Air quality will likely remain in this general range through Saturday. I see little or no air movement. On Sunday a push of northwest wind should clean things out not only at the lower elevations, but overhead as well.

Because of morning low clouds and fog in the valleys west of the Cascades we were a bit cooler today. 3 days in the 80s wrapped up September; then today we stayed in the 70s…still well above average for October 1st. But check out the heat at the higher elevations! Redmond’s high of 91 was the warmest October day in 19 years!

September ended up well above normal west of the Cascades, especially in urban areas due to the warm nights. Portland ended up 3rd warmest on record. Without the early month smoke, it probably would have been our warmest September on record

What’s ahead? Well last year we had a very dry October, but that was following a series of wet Octobers

The big message for this October is that the first week will be dry.

A ridge of high pressure is over the West Coast right now. Very warm airmass covers the whole region. This is the ECMWF ensemble forecast of 500 millibar heights. Color is the anomaly; MUCH warmer than normal tomorrow overhead. Technically the anomaly shown is much higher than average heights. But the effect is the same.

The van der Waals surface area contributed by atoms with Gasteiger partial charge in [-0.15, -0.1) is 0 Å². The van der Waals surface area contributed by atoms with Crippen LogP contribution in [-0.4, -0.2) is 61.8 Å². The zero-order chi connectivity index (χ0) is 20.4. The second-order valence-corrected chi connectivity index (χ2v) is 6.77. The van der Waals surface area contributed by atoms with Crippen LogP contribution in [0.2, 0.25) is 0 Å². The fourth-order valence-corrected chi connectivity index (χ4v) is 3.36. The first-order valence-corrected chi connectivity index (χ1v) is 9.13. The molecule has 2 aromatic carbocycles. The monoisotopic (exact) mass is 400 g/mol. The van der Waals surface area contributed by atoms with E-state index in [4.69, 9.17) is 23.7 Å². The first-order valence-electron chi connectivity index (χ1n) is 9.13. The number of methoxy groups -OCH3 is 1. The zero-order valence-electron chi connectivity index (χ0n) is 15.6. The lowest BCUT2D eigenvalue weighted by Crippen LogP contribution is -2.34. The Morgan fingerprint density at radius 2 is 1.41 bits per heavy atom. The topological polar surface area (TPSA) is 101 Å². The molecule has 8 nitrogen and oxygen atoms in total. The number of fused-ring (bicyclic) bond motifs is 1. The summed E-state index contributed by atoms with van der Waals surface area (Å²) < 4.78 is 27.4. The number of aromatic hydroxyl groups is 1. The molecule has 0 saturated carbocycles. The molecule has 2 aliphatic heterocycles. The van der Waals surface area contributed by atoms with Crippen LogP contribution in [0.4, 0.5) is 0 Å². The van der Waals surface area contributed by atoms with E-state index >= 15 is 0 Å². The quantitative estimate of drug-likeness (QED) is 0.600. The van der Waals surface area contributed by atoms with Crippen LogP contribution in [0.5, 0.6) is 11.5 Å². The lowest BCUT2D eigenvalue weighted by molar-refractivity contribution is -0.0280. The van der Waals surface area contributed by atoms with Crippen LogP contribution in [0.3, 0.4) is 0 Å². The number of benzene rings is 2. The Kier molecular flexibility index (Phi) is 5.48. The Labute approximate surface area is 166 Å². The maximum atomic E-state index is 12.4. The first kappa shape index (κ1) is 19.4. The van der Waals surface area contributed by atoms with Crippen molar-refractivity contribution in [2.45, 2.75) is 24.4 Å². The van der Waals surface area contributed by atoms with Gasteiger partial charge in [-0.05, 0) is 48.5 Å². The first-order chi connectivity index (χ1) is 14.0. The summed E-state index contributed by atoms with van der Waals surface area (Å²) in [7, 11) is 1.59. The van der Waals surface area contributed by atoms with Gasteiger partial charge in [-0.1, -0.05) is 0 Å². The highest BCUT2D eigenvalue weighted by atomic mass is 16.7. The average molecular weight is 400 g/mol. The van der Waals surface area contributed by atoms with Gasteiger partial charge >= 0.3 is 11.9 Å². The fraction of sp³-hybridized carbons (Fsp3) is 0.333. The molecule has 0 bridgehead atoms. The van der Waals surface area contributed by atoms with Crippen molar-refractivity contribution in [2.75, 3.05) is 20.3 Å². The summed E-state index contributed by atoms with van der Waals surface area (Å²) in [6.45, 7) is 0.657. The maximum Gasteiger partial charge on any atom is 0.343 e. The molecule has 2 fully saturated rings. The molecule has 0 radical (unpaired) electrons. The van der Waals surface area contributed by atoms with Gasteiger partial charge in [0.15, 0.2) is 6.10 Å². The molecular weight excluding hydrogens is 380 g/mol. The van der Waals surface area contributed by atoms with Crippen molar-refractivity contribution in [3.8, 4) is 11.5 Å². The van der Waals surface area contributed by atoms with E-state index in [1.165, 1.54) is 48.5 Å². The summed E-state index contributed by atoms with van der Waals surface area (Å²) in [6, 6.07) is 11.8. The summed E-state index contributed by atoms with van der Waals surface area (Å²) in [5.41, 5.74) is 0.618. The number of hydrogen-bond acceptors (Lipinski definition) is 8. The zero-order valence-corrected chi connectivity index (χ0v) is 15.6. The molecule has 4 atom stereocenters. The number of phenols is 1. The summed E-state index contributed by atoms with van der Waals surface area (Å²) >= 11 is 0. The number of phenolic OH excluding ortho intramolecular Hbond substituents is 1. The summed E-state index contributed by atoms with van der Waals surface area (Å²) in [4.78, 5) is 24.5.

Next Tuesday isn’t much different is it?

Ah, but a change late next week. Here’s Friday the 9th. An upper-level trough and below normal heights over us. In October that means clouds and rain.

The ECMWF ensemble precipitation forecast chart shows the majority of ensembles are giving us rain at some point late next week. You’ll definitely want to click for a closer view. Each horizontal line on the upper part of the chart represents ONE of the ensemble members. They all want to produce some significant rain NEXT WEEKEND, the 10th/11th.

To summarize, we’ve got about one more week of dry weather. But there are strong hints that we’ll get soaked somewhere beyond next Thursday. Plan accordingly!

Chief Meteorologist Mark Nelsen